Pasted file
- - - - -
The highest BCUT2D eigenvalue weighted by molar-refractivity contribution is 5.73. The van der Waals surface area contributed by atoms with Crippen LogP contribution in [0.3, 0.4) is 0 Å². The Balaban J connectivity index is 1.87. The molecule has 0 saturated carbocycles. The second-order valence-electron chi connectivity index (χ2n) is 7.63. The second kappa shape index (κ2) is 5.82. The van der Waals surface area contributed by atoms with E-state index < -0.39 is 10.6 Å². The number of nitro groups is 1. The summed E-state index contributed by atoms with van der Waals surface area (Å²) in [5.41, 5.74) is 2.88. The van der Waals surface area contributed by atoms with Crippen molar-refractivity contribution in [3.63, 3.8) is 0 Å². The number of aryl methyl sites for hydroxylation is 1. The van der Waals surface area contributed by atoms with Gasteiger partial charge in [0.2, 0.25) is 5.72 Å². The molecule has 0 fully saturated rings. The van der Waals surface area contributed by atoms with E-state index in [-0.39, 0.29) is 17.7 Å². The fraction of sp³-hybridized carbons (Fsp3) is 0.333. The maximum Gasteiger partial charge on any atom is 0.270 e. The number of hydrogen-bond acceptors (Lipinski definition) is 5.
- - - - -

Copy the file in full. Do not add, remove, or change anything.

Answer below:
The highest BCUT2D eigenvalue weighted by molar-refractivity contribution is 5.73. The van der Waals surface area contributed by atoms with Crippen LogP contribution in [0.3, 0.4) is 0 Å². The Balaban J connectivity index is 1.87. The molecule has 0 saturated carbocycles. The second-order valence-electron chi connectivity index (χ2n) is 7.63. The second kappa shape index (κ2) is 5.82. The van der Waals surface area contributed by atoms with E-state index < -0.39 is 10.6 Å². The number of nitro groups is 1. The summed E-state index contributed by atoms with van der Waals surface area (Å²) in [5.41, 5.74) is 2.88. The van der Waals surface area contributed by atoms with Crippen molar-refractivity contribution in [3.63, 3.8) is 0 Å². The number of aryl methyl sites for hydroxylation is 1. The van der Waals surface area contributed by atoms with Gasteiger partial charge in [0.2, 0.25) is 5.72 Å². The molecule has 0 fully saturated rings. The van der Waals surface area contributed by atoms with E-state index in [-0.39, 0.29) is 17.7 Å². The fraction of sp³-hybridized carbons (Fsp3) is 0.333. The maximum Gasteiger partial charge on any atom is 0.270 e. The number of hydrogen-bond acceptors (Lipinski definition) is 5.